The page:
[9.5 out of a possible 10]

Friday, February 02, 2007

The Longbox: Essential Moon Knight

Much like the groundhog of Puxny, Pa., "Graphic Novel Grab Bag" returns to Low Brow Media from nearly a year of slumber. Even though Phil did not see his shadow this year (meaning a shorter winter), it's still going to be cold outside. So what better to keep you warm than picking up a good collection of comics?

Essential Moon Knight vol. 1
writers: Doug Moench, Bill Mantlo, Steven Grant
artists: Don Perlin, Mike Zeck, Jim Mooney, Jim Craig, Gene Colan, Keith Pollard, Bill Sienkiewicz
Marvel Comics, released 2-15-06
Having greatly enjoyed the first few issues of Charlie Huston and David Finch's latest incarnation of Moon Knight, I decided to pick up the first volume in his Essential line in order to find out more about him. There was too much going on in those pages to be left to a quick scan on the Moon Knight Wikipedia page. I needed to know the real story about this character that was completely foreign to me.
For those of you unfamiliar with Marvel's Essential collections (as well as DC's similarly produced Showcase series), they consist of many classic issues reprinted in black and white on lower quality paper. Because of this, they are priced around $17, probably half of the price that colored, high-quality paper editions would run you. This may bother you; it doesn't bother me. I love a good, cheap comic. Sure, color would be nice, but as you know from reading this site, story is king in my book.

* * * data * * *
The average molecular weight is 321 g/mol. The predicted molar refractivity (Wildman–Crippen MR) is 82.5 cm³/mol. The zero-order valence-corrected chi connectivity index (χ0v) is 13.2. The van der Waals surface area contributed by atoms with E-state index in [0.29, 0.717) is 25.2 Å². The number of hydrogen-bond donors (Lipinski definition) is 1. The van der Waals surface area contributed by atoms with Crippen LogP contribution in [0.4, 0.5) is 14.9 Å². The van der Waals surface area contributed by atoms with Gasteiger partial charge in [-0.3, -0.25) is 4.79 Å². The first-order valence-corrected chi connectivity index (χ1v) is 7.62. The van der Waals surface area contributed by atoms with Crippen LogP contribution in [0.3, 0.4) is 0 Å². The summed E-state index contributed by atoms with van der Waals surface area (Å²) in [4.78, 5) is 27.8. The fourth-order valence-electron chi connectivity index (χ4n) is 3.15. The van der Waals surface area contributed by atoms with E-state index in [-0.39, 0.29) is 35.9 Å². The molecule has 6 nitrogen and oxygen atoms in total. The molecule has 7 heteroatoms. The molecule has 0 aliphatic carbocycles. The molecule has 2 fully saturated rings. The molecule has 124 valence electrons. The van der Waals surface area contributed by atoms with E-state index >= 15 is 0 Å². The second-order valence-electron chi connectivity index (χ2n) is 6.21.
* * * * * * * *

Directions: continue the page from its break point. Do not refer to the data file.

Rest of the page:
Though I've only read a handful of the Essential books that are available, I suspect that this assemblage is different than most of the others. For one, this only collects the first 10 issues of the original Moon Knight series. The majority of the books offer closer to 25 issues of a particular title. But Moon Knight's ascension to his own title took a different path than many other players in the Marvel Universe. He began as a guest character in a handful of issues of Werewolf By Night, followed by a few other similarly short appearances in other books, all of which are collected here. The first third of the book containing these stories was a little hard for me to get through. I am just used to the modern sensibilities of graphic storytelling and stories from the mid-70s seem a big quaint. While entertaining to a degree, the predictable and simplistic nature of these comics are one of the chief reasons why comics are still looked down upon by many people, which bothers me. On the other hand, I do have to remind myself that this was a different era, and the standards were very different then. Plus, Spidey and the Thing show up, so it's not a total loss.
Despite my criticisms of these early Moon Knight stories, I have to salute the talent of the pencilers, particularly Don Perlin, whose initial design for the character has only been altered over time, never completely overhauled as so many others have been -- even the Ultimate version of MK is very similar to that first panel in Werewolf By Night. I suspect the look of Moon Knight is one of the reasons he developed the cult he has around him.